After years of silence, doctors finally speak up about the difficult working conditions at St. Paul’s Hospital

A view of St. Paul's Hospital

I have frequently heard that St. Paul’s Hospital has a high commitment to patient care from all of the staff despite the challenges of a decrepit and crumbling building. With the urgent need for a comprehensive renewal since 2002, it is curious that very little has been publicly heard from the hospital staff on the subject. Especially given that staff at other hospitals often send open letters to the Premier and stage media events (remember to Tim Horton’s emergency room story at Royal Columbian Hospital:CBC story . For some reason St. Paul’s Hospital staff have been persistently silent on the widely known poor conditions where they work.

Now, thanks to the diligent work of MLA for Vancouver-West End, Spencer Chandra Herbert, who filed a Freedom of Information request to Providence Health Care, the public has a very shocking picture of the inner workings of St. Paul’s Hospital through two letters from physicians at St. Paul’s Hospital to the CEO Dianne Doyle.

In these two letters written by Carole Richford, BSN, MD, FRCPC and Stephen R. Wiseman, MD, FRCP, a barrage of serious issues with the conditions at St. Paul’s Hospital are chronicled from mice, pigeons, cockroaches, broken elevators, high absentee rates, patient care in hallways, risk of infection, risk of cataclysmic failure of building in an earthquake to both vulnerable patients and staff. Quite a litany of concerns were poignantly stated.

Here are some excerpts from the Letters

Dr. Richford

“…I now find myself completely demoralized with my physical work environment.”

“….building was ‘deplorable’ at 70 years old. I believe the mice and pigeons are also geriatric!”

“…sick time were higher than last year”

“…being publicly blamed by VPD for a psychopath stabbing an elderly man.”

“…this hospital has come to the point where NOTHING more can be improved until we have a new building. “

Dr. Wiseman

“You cannot provide good care regarding infection control, for example, with mice and cockroaches running all over patient care areas like I have seen for years now”

“…we cannot come close to properly addressing the scourge delirium in this hospital”

“Placing multiple patients to a room, to be kept up by the acutely ill, or snoring, or agitated by others’ family visits, is not appropriate care for those at risk of becoming delirious”

“I won’t even get started about the patients placed in stretchers in hallways of hospital inpatient units.”

“…if there is the slightest little burp of an earthquake, the building I spend most of my week in will fall to the ground in seconds….

“The West End/downtown of Vancouver is the most densely populated area of Canada…and it is situated on what is essentially a peninsula….Yet, we have had the incredible foresight to construct the only Emergency Department in this entire region on the first floor of the Burrard Building-so when there is an earthquake, it will be completely flattened and all the doctors and ruses working there killed. The brides will be out, and the downtown area of the city will be an utter disaster zone. “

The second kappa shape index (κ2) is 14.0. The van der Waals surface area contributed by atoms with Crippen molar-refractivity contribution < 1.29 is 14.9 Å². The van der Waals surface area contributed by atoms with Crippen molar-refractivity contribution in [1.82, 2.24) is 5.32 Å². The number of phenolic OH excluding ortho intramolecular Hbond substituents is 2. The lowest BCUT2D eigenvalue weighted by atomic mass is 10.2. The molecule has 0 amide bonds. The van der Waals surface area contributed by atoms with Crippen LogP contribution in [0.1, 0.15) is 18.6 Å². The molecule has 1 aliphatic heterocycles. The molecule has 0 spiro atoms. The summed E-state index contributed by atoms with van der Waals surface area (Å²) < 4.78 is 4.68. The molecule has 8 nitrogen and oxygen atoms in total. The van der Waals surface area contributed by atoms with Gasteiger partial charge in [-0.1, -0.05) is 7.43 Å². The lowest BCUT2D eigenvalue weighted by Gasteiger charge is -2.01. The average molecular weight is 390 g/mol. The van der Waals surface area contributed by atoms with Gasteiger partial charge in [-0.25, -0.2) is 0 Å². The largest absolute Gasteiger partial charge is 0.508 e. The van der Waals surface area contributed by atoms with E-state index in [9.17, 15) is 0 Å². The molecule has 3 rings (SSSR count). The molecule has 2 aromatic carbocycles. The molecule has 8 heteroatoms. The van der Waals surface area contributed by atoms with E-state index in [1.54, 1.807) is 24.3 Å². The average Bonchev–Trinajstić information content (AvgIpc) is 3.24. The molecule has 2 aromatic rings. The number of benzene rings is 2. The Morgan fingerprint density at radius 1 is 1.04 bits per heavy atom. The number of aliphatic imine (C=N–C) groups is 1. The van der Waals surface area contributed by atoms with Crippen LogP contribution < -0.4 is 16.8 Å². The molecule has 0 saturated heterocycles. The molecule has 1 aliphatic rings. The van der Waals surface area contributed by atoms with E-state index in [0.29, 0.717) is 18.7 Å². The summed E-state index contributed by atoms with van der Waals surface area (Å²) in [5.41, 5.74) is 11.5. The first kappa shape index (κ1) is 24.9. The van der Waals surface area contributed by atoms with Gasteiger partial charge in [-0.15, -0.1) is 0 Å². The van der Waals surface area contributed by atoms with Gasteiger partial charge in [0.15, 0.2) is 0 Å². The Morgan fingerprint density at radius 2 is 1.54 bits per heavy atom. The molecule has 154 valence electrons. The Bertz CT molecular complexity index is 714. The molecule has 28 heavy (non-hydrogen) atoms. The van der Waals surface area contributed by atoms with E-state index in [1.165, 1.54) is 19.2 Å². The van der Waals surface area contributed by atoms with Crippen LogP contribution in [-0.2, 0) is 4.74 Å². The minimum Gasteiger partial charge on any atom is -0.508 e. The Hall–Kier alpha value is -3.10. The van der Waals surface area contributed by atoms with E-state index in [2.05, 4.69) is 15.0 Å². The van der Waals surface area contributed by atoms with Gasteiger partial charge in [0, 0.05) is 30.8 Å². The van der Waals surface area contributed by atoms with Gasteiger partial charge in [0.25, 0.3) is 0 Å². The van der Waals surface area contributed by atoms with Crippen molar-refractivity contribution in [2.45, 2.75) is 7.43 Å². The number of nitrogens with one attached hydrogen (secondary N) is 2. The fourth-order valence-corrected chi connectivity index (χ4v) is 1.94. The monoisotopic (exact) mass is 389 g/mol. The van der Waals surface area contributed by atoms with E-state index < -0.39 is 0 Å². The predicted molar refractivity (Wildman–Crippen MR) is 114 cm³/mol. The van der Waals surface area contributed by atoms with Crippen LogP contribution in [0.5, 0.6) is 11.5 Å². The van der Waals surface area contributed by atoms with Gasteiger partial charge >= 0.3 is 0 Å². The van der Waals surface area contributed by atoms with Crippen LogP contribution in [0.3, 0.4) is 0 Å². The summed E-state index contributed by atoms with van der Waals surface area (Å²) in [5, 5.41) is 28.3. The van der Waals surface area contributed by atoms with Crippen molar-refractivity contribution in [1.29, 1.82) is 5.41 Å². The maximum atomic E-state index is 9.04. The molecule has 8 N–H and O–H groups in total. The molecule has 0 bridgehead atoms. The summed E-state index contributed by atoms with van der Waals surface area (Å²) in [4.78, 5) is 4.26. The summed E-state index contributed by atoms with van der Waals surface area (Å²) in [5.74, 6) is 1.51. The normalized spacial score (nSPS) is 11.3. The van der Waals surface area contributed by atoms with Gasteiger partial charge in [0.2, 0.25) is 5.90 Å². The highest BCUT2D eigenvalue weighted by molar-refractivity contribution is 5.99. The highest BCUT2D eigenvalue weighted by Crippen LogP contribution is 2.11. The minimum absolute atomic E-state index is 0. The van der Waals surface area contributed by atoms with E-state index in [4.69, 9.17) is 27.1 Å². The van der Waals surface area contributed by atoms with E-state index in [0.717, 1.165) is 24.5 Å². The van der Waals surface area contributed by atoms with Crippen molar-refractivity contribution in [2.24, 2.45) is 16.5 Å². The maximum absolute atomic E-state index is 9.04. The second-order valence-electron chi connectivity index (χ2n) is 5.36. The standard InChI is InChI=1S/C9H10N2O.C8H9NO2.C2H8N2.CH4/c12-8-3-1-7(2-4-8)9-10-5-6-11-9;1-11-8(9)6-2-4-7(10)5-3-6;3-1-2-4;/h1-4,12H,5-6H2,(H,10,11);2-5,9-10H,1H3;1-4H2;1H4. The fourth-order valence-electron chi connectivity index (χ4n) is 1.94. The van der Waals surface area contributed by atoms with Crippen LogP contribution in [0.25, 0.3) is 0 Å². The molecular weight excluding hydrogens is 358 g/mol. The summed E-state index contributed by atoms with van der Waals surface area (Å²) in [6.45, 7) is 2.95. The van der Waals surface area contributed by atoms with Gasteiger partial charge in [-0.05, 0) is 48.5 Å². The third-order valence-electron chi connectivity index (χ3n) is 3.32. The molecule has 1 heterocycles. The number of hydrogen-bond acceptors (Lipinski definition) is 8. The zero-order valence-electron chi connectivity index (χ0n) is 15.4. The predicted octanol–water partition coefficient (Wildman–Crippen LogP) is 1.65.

After years of silence the dirt on St. Paul’s hospital is out. Check out the full letters: Doctor’s Letters

In an article in the Vancouver Province, by Elaine O’Connor, entitled, “Condition Critical: aging hospital at high risk in earthquake”, CEO Dianne Doyle of St. Paul’s Hospital is quote as saying, “We are on life support” comparing the hospital to a terminal ill patient in the intensive care unit.

The article goes further on the situation:

Surprisingly, Doyle, a senior executive in health care for 25 years, said her hardest job is not funding a major upgrade, but simply keeping St. Paul’s staff doing their best in a clearly sub-par environment.

“What I don’t want to see is that this progresses to a point where our staff become so distracted by that and so frustrated by needing to work in an environment that is so challenging and doesn’t enable their excellence that they begin to lose hope and begin to lose their focus on excellence … or leave,” she said.

Here is a link the full article well worth a read: Province story

This is the legacy of the BC Liberal government, after being in power for more than a decade, doctors and senior members of the hospital management team are frustrated and increasingly disengaged to order to cope with the inaction on the hospital renewal and piecemeal efforts when actually a comprehensive response is critically required.

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